Congregationalism was traditionally "a prosperous denomination [that] built well-finished and well-furnished buildings"; by the late 19th century, the quality of some exceeded even that of contemporary Anglican churches, and as of 2006 26% of the surviving 1,115 such churches in England had listed status.[15] Thomas Elworthy, the local architect commissioned to design the church at Robertsbridge, was closely associated with the Hastings area and Nonconformist ecclesiastical architecture.[27] Most of his commissions were for Congregationalists,[27] and most of his works reflect the localised reaction against the Gothic Revival style seen in several parts of Sussex in the 1880s.[10] His Congregational churches at Croft Road, Hastings (1877) and Mount Pleasant Road, Hastings (1878–79; both demolished) were Free Renaissance Revival and Early English Gothic Revival respectively;[28] his St Leonard's Baptist Church of 1883 at St Leonards-on-Sea was a "rich Italianate";[28] and the Robertsbridge church displayed an eclectic mix of styles. It has elements of the Classical,[18] Renaissance Revival[10] and Italianate styles with some Gothic Revival features.[13][14] As an architect, Thomas Elworthy is "often maligned",[10] and critical reaction to the building has varied: Nikolaus Pevsner called it "truly horrible" and "most dissolute",[13] whereas a more recent analysis by English Heritage saw it as a "rich and fruity example of a Nonconformist church".[18] Sussex church historian Robert Elleray described the church as "very Victorian" and "an unexpected Renaissance intrusion into the predominantly 18th-century High Street", and thought Pevsner had made "a harsh judgement".[12]

The church is principally of red brick with extensive use of terracotta dressings.[14][16] The façade, on an elevated section of the High Street known as High Pavement,[1] rises to two storeys and has three bays with a four-window range.[16][18] A stone cornice separates the lower and upper storeys, and another runs below the parapet upon which a central brick pediment stands. This was originally surrounded by a balustrade with stone urns.[16][18] The bays are divided by brick pilasters. The windows are all casements and are set below semicircular fanlights in ornately moulded round-headed surrounds.[18] The outer bays have single windows, but those above the entrance are paired.[16] The doorway has moulded pilasters and a cornice topped with stone urns, and the door is panelled.[18]

See also[edit]



  1. ^ a b c Martin, Dorothy I. (1999). "Life in the Village of Robertsbridge" (PDF). Robertsbridge: Robertsbridge and District Archaeological Society. p. 3. Archived (PDF) from the original on 15 February 2013. Retrieved 15 February 2013.
  2. ^ a b Martin & Mastin 1974, p. 4.
  3. ^ Martin & Mastin 1974, p. 8.
  4. ^ a b Hodson 1914, p. 124.
  5. ^ Beevers, Marks & Roles 1989, pp. 42–43.
  6. ^ a b Gillet 1989, p. 104.
  7. ^ Hodson 1914, pp. 125–126.
  8. ^ Gillet 1989, p. 100.
  9. ^ Hodson 1914, p. 126.
  10. ^ a b c d Elleray 1981, p. 28.
  11. ^ a b c Hodson 1914, p. 127.
  12. ^ a b Elleray 1981, §. 177.
  13. ^ a b c d Nairn & Pevsner 1965, p. 589.
  14. ^ a b c d Elleray 2004, p. 46.
  15. ^ a b "Places of Worship Selection Guide" (PDF). English Heritage (Heritage Protection Department). March 2007. p. 12. Archived (PDF) from the original on 7 February 2013. Retrieved 7 February 2013.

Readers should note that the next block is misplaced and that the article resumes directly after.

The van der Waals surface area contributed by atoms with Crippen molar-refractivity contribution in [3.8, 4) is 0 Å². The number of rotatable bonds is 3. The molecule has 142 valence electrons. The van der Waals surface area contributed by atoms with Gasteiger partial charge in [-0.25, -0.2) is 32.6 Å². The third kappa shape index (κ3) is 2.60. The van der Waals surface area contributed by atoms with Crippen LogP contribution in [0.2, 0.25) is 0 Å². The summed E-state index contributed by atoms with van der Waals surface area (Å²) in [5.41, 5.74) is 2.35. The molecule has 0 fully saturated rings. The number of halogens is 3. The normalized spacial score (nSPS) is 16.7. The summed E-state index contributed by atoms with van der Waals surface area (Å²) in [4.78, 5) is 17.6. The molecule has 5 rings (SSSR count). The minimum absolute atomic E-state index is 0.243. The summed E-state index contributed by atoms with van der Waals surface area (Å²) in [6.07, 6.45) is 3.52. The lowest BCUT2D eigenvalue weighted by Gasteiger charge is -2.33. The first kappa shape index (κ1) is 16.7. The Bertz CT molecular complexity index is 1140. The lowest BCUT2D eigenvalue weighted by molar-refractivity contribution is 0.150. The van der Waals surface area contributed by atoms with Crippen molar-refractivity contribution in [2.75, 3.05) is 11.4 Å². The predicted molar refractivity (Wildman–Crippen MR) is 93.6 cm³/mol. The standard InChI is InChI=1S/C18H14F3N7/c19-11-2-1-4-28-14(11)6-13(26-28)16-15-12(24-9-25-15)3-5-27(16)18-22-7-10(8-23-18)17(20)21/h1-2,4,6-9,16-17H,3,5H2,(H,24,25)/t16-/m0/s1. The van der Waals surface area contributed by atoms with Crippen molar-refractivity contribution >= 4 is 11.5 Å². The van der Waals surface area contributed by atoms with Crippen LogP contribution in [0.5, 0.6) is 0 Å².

16. ^ a b c d e Stell 2002, p. 354.
  17. ^ "Robertsbridge". The United Reformed Church. 2013. Archived from the original on 15 February 2013. Retrieved 15 February 2013.
  18. ^ a b c d e f g Historic England (2011). "The United Reformed Church, High Street (east side), Robertsbridge, Salehurst, Rother, East Sussex (1221451)". National Heritage List for England. Retrieved 5 July 2011.
  19. ^ "Listed Buildings". English Heritage. 2012. Archived from the original on 24 January 2013. Retrieved 24 January 2013.
  20. ^ "Images of England — Statistics by County (East Sussex)". Images of England. English Heritage. 2007. Archived from the original on 27 December 2012. Retrieved 27 December 2012.
  21. ^ Registered in accordance with the Places of Worship Registration Act 1855 (Number in Worship Register: 33848; Name: Robertsbridge United Reformed Church; Address: Robertsbridge; Denomination: United Reformed Church). Retrieved 4 September 2012. (Archived version of list from April 2010; Click here for access to subsequent updates)
  22. ^ "Record, General Assembly, Southport 2016: The United Reformed Church" (PDF). London: United Reformed Church. 19 August 2016. Archived (PDF) from the original on 20 October 2020. Retrieved 24 November 2020.
  23. ^ "Robertsbridge United Reformed Church, High Street, Robertsbridge, TN32 5AL". Estates Gazette/Propertylink. RELX Group. 2015. Archived from the original on 16 October 2015. Retrieved 23 October 2015.
  24. ^ "Lot 96: Former Church Hall with Potential". Clive Emson Land & Property Auctioneers. March 2016. Archived from the original on 3 March 2016. Retrieved 3 March 2016.
  25. ^ "Meetings". Community Church Robertsbridge. 2017. Archived from the original on 7 July 2017. Retrieved 7 July 2017.
  26. ^ "Churches A—C". Baptist Union of Great Britain/South Eastern Baptist Association. 2010–2017. Archived from the original on 7 July 2017. Retrieved 7 July 2017.
  27. ^ a b Elleray 1981, p. 32.
  28. ^ a b Elleray 2004, p. 29.


  • Beevers, David; Marks, Richard; Roles, John (1989). Sussex Churches and Chapels. Brighton: The Royal Pavilion, Art Gallery and Museums. ISBN 0-948723-11-4.
  • Elleray, D. Robert (1981). The Victorian Churches of Sussex. Chichester: Phillimore & Co. Ltd. ISBN 0-85033-378-4.
  • Elleray, D. Robert (2004). Sussex Places of Worship. Worthing: Optimus Books. ISBN 0-9533132-7-1.
  • Gillet, Alan (1989). Battle and Robertsbridge in Old Photographs. Gloucester: Alan Sutton Publishing. ISBN 0-86299-646-5.
  • Hodson, Leonard J. (1914). A History of Salehurst. Robertsbridge: Leonard Hodson.
  • Martin, David; Mastin, Barbara (1974). An Architectural History of Robertsbridge. Hastings Area Archaeological Papers. Hastings: Hastings Area Archaeological Papers. ISBN 0-904124-04-5.
  • Nairn, Ian; Pevsner, Nikolaus (1965). The Buildings of England: Sussex. Harmondsworth: Penguin Books. ISBN 0-14-071028-0.
  • Stell, Christopher (2002). Nonconformist Chapels and Meeting-houses in Eastern England. Swindon: English Heritage. ISBN 1-873592-50-7.